Earlier this month, on 6-7 February, tens of thousands of health workers walked out across the country. Now, in the face of an intransigent Tory government that is intent on waging class war against the trade unions, nurses are escalating their dispute.
According to Nursing Notes, members of the Royal College of Nursing (RCN) are preparing for a “a continuous strike” which “will run for 48 hours through two days and two nights”.
This will be “an all-out strike” that “would call on previously derogated areas – such as intensive care and emergency departments – to join the picket lines”.
Notably, this call for all-out action flies in the face of the Tory government’s attempts to curb the right to strike by imposing ‘minimum service levels’. This represents an important step forward for the nurses’ struggle.
‘Radicalising a generation’
There is clearly widespread support for ramping up these strikes. A recent survey by Nursing Notes found that 71% of nurses supported escalating action “to withdraw all care except essential life-saving services, such as intensive care units and emergency departments”.
There is also a developing mood amongst health union members to link up their struggles. NHS workers across the board are fighting just to keep their heads above the water. And ultimately, we are all battling against a common enemy: the employers and the Tories.
On 6 and 7 February, RCN members up and down the country once again took to the picket lines, displaying tremendous energy and enthusiasm in their fight against the Tory government, and for fair pay and patient safety.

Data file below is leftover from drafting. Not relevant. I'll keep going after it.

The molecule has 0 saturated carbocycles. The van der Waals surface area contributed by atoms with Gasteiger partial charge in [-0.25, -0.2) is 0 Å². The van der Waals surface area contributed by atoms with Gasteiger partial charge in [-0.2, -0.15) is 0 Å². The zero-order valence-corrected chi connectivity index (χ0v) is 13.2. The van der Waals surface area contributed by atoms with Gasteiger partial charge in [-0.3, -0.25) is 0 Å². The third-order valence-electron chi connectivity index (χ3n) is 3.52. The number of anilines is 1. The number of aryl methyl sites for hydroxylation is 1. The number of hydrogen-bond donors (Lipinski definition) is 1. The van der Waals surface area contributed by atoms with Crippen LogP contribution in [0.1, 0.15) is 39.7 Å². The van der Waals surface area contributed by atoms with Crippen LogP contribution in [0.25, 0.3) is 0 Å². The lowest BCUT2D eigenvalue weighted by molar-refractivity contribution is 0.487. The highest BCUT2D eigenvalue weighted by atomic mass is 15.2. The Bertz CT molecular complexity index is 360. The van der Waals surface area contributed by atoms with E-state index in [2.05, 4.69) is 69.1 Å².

This time, on 6 February, nurses were joined by striking ambulance workers. Shortly after, physiotherapists undertook strike action on 9 February.
This tsunami of struggle throughout the NHS – and across the trade union movement – is providing invaluable experience to workers who have never before engaged in industrial action.
In turn, workers are gaining in confidence, and attitudes towards the Tory government are hardening. This is sending fat-cat executives into a panic.
Speaking to ITV News, for example, NHS Confederation chief executive Matthew Taylor stated: “I spoke to an ambulance leader…who told me that hundreds more of his workers have joined a trade union since the beginning of the dispute; I spoke to a hospital leader who said the same about nurses.”
“If anything,” Taylor continued, “commitment to the industrial action is growing stronger among staff; there’s no sign of any shift in public opinion either”.
These disputes are “radicalising a generation of NHS workers”, the healthcare boss concluded.
Cuts and crisis
This explosion of militancy amongst NHS workers has been prepared by years of cuts and privatisation.
Successive Tory and New Labour governments, acting in the interests of the capitalists, have carved up the NHS and sold off services to private companies. In conjunction with biting austerity, this has led to a steady erosion of pay and conditions
Despite repeated (expensive) disasters, like Serco’s failure to deliver a functioning test-and-trace system during the pandemic, outsourcing is thriving in Britain’s public services.
And it’s not just the Tories who are promising to feed these profiteering vultures. The right-wing Labour leaders are also enthusiastically calling for further private involvement in the NHS, under the guise of reducing waiting lists.
The NHS will never be safe in the hands of the Tories and their capitalist chums. This is why it is essential to link our fight for fair pay and patient safety with the fight to kick out the profiteers.
To provide the proper funding, the parasites syphoning wealth out of our NHS should be expropriated, without compensation. All outsourcing must be reversed, with services brought under full public ownership and democratic workers’ control.
This would also mean wresting control from bureaucrats and consultants who have only aided and abetted in privatisation, in return for six-figure salaries.
Ultimately, it is us – health workers – who know best how to run the NHS, in the interests of society, not those of the bosses and billionaires.